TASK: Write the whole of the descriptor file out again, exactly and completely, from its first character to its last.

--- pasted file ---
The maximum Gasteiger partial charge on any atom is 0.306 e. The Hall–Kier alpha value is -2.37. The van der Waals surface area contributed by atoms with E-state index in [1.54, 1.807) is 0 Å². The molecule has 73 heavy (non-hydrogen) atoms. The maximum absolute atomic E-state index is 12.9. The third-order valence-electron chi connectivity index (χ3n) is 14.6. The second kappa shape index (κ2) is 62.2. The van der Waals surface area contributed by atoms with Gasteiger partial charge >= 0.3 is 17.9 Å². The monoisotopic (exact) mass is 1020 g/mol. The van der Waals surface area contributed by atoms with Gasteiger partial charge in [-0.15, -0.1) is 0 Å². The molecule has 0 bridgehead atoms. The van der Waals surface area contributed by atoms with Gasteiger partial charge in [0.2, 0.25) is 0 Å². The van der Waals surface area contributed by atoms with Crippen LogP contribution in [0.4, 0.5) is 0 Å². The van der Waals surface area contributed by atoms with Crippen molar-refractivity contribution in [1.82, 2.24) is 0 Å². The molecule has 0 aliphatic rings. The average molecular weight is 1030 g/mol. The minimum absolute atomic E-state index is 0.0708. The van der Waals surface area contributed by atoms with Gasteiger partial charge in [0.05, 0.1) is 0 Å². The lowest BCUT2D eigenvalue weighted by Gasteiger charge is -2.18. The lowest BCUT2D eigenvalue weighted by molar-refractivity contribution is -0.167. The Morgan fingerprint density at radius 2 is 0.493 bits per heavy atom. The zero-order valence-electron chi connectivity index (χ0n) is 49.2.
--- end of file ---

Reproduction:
The maximum Gasteiger partial charge on any atom is 0.306 e. The Hall–Kier alpha value is -2.37. The van der Waals surface area contributed by atoms with E-state index in [1.54, 1.807) is 0 Å². The molecule has 73 heavy (non-hydrogen) atoms. The maximum absolute atomic E-state index is 12.9. The third-order valence-electron chi connectivity index (χ3n) is 14.6. The second kappa shape index (κ2) is 62.2. The van der Waals surface area contributed by atoms with Gasteiger partial charge >= 0.3 is 17.9 Å². The monoisotopic (exact) mass is 1020 g/mol. The van der Waals surface area contributed by atoms with Gasteiger partial charge in [-0.15, -0.1) is 0 Å². The molecule has 0 bridgehead atoms. The van der Waals surface area contributed by atoms with Gasteiger partial charge in [0.2, 0.25) is 0 Å². The van der Waals surface area contributed by atoms with Crippen LogP contribution in [0.4, 0.5) is 0 Å². The van der Waals surface area contributed by atoms with Crippen molar-refractivity contribution in [1.82, 2.24) is 0 Å². The molecule has 0 aliphatic rings. The average molecular weight is 1030 g/mol. The minimum absolute atomic E-state index is 0.0708. The van der Waals surface area contributed by atoms with Gasteiger partial charge in [0.05, 0.1) is 0 Å². The lowest BCUT2D eigenvalue weighted by Gasteiger charge is -2.18. The lowest BCUT2D eigenvalue weighted by molar-refractivity contribution is -0.167. The Morgan fingerprint density at radius 2 is 0.493 bits per heavy atom. The zero-order valence-electron chi connectivity index (χ0n) is 49.2.